The Millennial generation is experiencing its second major economic crisis. Financial advisor Sarah McGinniss offers money tips to her generation to help plan for a better financial future amid COVID-19.

The Millennial generation, individuals born between 1981 and 1996, is experiencing its second major economic crisis. First, it was the Great Recession of 2008 and now it’s the COVID-19 pandemic. This time around, however, is much different. Today, the youngest Millennial is 24 years old, compared to age 12 in 2008, and the oldest of this generation is 39, compared to 27 in 2008. Today, every single Millennial is living in their adult years. That equates to more than 72 million Millennials, according to the most recent population estimate, making it the nation’s largest living adult generation.

There is no doubt that the most important priority this time around is our health and wellbeing. However, these are often being overshadowed by the fear – and reality – of losing our livelihood. As a Millennial financial advisor, I have been frequently asked by those in my generation, “what can I do proactively during this time to better my finances?” Here are some things Millennials should be thinking about – and doing – to help plan for a better financial future amid COVID-19.

Help plan for a better financial future amid COVID-19:

Prioritize your health.

This should be on the top of your financial to-do list. It means prioritizing your health, both mentally and physically, to help you better cope with today’s elevated stress levels and fear. This, in turn, will help you make better financial decisions. If you are taking care of yourself mentally and physically, you are less likely to make impulse buys to fill an emotional need or make rash financial decisions.

Set yourself up for a prosperous future.

Part of a health and wellness-focused lifestyle should be paying careful attention to your finances and ensuring that you’re setting yourself up for success. So, whether in a crisis like COVID-19, or any other time, you need to save for your future.

  • Build your emergency fund. Utilize high interest savings accounts. Many of these continue to pay 1.4 percent, much more than your average checking or savings accounts. Also, if you don’t need the money for short-term expenses, consider using your stimulus check to start building an emergency fund. Aim to save three to six months of living expenses into the high interest savings account. You will never regret having back-up funds available for the next crisis (e.g. car repairs, medical bills).
  • Jumpstart a savings plan. Most likely, your costs have gone down significantly. You’re spending habits have changed. You’re eating out less (or not at all), you have fewer trips planned this year, and gas is less expensive. As a result, re-evaluate your current budget to start a new savings plan. Determine a dollar amount that you can save on a monthly basis and set up automatic transfers from your checking to your high interest savings account.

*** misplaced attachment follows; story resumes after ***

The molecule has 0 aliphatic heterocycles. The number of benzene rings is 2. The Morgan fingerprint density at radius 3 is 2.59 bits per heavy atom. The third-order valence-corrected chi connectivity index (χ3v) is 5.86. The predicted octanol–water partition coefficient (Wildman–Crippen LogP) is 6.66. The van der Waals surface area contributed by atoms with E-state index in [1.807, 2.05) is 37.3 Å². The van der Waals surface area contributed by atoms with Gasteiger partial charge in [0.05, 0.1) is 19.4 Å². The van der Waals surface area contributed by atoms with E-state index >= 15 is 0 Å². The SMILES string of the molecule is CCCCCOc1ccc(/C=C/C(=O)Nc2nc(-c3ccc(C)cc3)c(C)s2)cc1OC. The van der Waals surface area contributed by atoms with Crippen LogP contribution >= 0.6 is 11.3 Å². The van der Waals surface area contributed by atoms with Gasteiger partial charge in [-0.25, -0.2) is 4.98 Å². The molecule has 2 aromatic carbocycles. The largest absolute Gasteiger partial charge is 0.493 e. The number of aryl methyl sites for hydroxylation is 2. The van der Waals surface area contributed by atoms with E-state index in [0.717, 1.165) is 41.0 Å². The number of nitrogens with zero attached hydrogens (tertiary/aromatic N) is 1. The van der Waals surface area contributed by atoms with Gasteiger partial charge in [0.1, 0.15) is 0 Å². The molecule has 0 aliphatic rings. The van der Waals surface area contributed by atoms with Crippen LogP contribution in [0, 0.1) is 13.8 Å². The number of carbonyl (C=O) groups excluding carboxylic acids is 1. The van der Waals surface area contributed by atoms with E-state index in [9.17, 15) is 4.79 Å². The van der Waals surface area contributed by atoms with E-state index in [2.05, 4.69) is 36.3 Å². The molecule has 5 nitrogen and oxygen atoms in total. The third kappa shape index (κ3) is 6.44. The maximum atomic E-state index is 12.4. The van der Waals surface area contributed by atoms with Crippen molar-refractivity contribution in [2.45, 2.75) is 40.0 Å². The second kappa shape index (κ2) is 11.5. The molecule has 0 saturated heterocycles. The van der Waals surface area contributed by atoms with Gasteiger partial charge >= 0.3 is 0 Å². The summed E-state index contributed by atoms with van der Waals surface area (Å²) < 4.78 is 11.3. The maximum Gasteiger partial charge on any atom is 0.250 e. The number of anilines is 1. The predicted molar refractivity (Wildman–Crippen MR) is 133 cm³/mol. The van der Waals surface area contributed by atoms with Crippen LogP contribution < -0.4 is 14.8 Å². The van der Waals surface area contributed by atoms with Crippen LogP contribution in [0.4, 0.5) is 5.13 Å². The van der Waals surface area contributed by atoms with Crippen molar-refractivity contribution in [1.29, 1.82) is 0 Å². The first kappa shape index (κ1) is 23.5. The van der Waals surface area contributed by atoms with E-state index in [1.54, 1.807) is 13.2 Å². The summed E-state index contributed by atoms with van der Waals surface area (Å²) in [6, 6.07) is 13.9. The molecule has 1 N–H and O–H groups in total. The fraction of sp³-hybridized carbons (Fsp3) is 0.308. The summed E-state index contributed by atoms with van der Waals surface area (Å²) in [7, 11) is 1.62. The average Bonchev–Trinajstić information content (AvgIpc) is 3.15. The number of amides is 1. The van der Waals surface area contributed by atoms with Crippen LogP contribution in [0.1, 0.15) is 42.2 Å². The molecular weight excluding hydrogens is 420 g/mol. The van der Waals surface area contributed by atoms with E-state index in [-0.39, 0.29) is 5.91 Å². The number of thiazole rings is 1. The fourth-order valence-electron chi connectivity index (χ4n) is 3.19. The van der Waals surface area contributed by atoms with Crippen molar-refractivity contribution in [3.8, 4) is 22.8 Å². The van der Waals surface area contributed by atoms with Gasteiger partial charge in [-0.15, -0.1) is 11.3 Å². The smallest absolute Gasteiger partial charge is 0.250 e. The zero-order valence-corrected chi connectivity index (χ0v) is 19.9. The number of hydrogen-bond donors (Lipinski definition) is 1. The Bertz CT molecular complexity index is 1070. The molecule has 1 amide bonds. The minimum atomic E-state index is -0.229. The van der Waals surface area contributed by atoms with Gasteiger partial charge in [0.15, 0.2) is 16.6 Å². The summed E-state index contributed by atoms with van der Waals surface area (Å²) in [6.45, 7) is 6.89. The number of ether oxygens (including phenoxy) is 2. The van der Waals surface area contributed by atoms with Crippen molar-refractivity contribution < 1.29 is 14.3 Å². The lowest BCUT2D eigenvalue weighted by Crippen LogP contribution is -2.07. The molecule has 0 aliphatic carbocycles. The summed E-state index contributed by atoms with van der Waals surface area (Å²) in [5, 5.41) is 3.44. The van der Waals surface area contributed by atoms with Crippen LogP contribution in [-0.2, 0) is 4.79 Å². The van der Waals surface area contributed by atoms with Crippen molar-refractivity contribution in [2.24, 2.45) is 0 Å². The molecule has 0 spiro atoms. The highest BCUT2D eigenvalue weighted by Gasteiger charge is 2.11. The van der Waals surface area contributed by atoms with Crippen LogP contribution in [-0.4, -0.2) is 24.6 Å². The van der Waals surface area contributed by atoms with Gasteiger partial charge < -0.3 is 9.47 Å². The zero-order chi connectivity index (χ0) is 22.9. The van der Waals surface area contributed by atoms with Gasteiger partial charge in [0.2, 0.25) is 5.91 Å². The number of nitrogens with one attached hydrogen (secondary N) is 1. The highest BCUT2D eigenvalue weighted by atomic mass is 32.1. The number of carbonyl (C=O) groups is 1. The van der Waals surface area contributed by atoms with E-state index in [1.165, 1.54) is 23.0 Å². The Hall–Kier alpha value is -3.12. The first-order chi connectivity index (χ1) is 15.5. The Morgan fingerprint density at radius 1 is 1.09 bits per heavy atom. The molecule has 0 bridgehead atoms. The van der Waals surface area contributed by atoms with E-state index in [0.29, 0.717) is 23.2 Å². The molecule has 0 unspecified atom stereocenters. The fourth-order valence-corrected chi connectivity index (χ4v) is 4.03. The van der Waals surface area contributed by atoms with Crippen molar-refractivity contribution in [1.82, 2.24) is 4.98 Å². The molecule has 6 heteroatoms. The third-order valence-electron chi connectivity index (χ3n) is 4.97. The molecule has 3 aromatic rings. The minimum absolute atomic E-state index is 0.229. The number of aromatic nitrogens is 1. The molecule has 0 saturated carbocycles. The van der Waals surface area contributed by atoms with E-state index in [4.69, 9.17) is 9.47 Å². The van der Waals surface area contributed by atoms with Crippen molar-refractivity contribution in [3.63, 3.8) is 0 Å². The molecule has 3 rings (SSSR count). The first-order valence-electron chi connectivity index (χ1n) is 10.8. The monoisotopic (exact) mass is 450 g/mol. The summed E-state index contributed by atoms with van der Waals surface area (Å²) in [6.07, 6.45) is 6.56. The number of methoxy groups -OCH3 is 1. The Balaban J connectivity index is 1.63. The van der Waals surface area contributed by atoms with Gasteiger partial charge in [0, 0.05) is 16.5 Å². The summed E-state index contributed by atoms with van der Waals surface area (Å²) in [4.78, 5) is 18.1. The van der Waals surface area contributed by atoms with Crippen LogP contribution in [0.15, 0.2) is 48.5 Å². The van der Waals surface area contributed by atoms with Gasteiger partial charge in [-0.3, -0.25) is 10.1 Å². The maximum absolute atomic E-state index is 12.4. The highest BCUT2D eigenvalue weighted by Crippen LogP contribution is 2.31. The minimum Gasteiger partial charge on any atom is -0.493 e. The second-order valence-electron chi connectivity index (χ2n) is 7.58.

Take advantage of 401(k) company match.

If you are still working and your company is offering a 401(k) match, make sure you are contributing enough to receive that free money. Now is a great time to “buy low” in the market by making these contributions. This strategy will pay off in the long run because you have many years ahead to let the money compound. Your future self will thank you.

Stay the course.

If you are already invested, stay the course. Timing the market is not a smart investment strategy. Rather, evaluate to make sure you are still in a well-balanced portfolio. If you are not, work with your financial advisor to do any necessary rebalancing. Study after study shows that trying to sell when the market is down leads to significantly worse long-term rates of return than just staying the course.

Utilize your HSA.

If you are eligible for a health savings account (HSA), take advantage of the tax savings. Since contributions are made with pre-tax dollars, those will not be subject to federal income taxes. Plus, any interest or other earnings on the account are tax-free as long as they are used for medical expenses. Utilize your HSA not only for tax savings, but also as an emergency fund to help cover any future medical expenses.

Buy into the market.

If you have the ability, now is a great time to buy in the market because stocks are “on sale.” But do not do so at the expense of your cash flow. Before you start looking for opportunities in the market, make sure your cash flow priorities are in line and that your basics are covered.

By focusing on your emergency fund, building your savings, staying the course and utilizing tax-free programs, Millennials can gain the confidence needed to pull through this crisis while supporting their long-term financial health. Let’s work together to come out of this as a stronger generation and nation.

Author Sarah E. McGinniss Financial Advisor / Market Manager

Sarah earned a bachelor of science degree in finance from the University of Illinois, where she graduated as a top 10 student in the College of Business and a top 100 student in the university.

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